Rob Bennett
Rob Bennett
11 years ago

Rob has repeatedly been asked to define the system or to compare its returns to the Coffeehouse portfolio. After responding to Bill Schultheis yesterday on this thread (see Bill’s Comment #20 and my comment #21), I sent him a follow-up e-mail making the case for why we need a national debate on the flaws in the Passive Investing model. Bill said that he had checked out my site after seeing my first post and that his reaction was: “Holy Toledo, this is great stuff!” He noted that there are many issues at play and said that he wanted to take… Read more »

Lindsay
Lindsay
11 years ago

Did you notice that in all that typing, Rob still didn’t answer the question? So did I.

Bill Schultheis
Bill Schultheis
11 years ago

Hi Rob, A little background on The Coffeehouse Investor: I spent 14 years working for a wirehouse brokerage firm, stepping away from it in 1998 to create The Coffeehouse Investor. My audience for the book were the folks I met for coffee every saturday morning at a local coffeehouse in Seattle. These are successful people, most had families, recognized that building wealth was much more than the size of a bank account, and yet wanted to invest their 401k’s, retirement plans, in an intelligent manner. I felt there were thousands, probably millions of investors like them, who wanted clarity with… Read more »

Esko Kiuru
Esko Kiuru
11 years ago

Bill,

As you conclude your post, the advice is to steer away from Wall Street marketing gurus. A few years ago they were able to bamboozle pretty knowledgeable financial people into buying subprime mortgages on the secondary market and look at the results. A disaster. Your three points are a solid foundation. Learn the basics of investing and do it yourself.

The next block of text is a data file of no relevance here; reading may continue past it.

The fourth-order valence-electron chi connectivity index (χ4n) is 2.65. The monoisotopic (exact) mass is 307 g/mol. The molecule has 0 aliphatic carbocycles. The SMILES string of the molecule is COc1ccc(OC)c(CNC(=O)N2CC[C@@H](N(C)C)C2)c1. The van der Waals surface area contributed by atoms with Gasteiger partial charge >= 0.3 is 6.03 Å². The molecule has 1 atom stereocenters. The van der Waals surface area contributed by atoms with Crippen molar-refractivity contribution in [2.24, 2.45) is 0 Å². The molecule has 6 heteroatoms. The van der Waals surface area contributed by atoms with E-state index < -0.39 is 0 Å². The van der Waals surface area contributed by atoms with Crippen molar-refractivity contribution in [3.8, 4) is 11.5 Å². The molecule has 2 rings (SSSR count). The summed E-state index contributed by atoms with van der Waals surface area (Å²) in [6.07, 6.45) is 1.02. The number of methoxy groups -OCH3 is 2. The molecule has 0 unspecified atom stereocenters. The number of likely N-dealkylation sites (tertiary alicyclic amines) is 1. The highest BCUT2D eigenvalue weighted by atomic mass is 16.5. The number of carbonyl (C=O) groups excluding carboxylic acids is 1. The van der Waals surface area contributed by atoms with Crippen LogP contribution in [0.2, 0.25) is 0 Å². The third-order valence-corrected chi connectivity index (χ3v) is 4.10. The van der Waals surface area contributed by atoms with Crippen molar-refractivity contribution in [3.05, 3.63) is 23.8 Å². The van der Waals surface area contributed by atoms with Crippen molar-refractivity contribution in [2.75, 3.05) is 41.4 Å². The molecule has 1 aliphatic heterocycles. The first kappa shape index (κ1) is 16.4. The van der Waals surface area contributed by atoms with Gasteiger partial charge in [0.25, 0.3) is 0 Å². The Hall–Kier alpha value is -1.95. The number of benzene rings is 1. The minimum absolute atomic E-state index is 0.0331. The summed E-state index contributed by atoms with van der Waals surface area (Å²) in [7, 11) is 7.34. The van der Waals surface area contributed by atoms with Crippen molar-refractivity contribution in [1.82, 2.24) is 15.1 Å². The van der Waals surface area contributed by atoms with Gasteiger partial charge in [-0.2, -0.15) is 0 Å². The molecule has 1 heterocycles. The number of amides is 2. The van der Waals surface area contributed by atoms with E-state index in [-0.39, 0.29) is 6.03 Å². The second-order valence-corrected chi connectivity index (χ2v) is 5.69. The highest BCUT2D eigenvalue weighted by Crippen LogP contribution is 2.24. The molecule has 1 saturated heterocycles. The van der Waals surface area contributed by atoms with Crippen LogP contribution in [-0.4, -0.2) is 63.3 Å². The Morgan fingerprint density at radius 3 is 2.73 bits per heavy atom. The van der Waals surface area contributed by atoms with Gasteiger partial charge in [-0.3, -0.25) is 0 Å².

Dave Shafer
Dave Shafer
11 years ago

Very interesting discussion. Rob Bennett’s valued informed index strategy is an updated version [using index mutual funds] of Benjamin Graham’s ideas as he wrote about 50 years ago [The Intelligent Investor]. You overweight stocks when they are relatively cheap and underweight them when they are expensive. It also combines what the trend followers insist is the only important factor, price, with the diversification of index funds. That advice is followed by Warren Buffett and many others sans the index funds. There is no doubt that this is sage advice as it has proven in the hands of experts to work… Read more »

Rob Bennett
Rob Bennett
11 years ago

Response to Post #25 “Did you notice that in all that typing, Rob still didn’t answer the question? ” What Lindsay wants me to do cannot be done. By “define the system” Lindsay means “tell me what stock allocation I should be at when stocks are at the various P/E10 levels.” There is no responsible answer that I can give to that question. It depends on the particular investor’s life goals, financial circumstances and risk tolerance. There is no one-size-fits-all answer. What would John Bogle say if you said to him: “We want to test your ‘system,’ tell us what… Read more »

Rob Bennett
Rob Bennett
11 years ago

Response to Post #26 “with those types of folks as an audience, how do you suggest they build a portfolio using your valuation method? John Bogle uses a simple rule of thumb to equate your bond allocation to your age. For most investors that probably makes sense. How would you vary from that?” Bogle recommends that investors change their stock allocations in response to three factors: (1) life goals; (2) financial circumstances; and (3) risk tolerance. Bogle says that someone near retirement should go with a stock allocation different from what he would go with when he was not near… Read more »

Lindsay
Lindsay
11 years ago

“What would John Bogle say”

John Bogle doesn’t claim it’s impossible to provide data or make comparisons. In fact, he does this all the time. Likewise the coffeehouse portfolio has published returns because it’s a real methodology.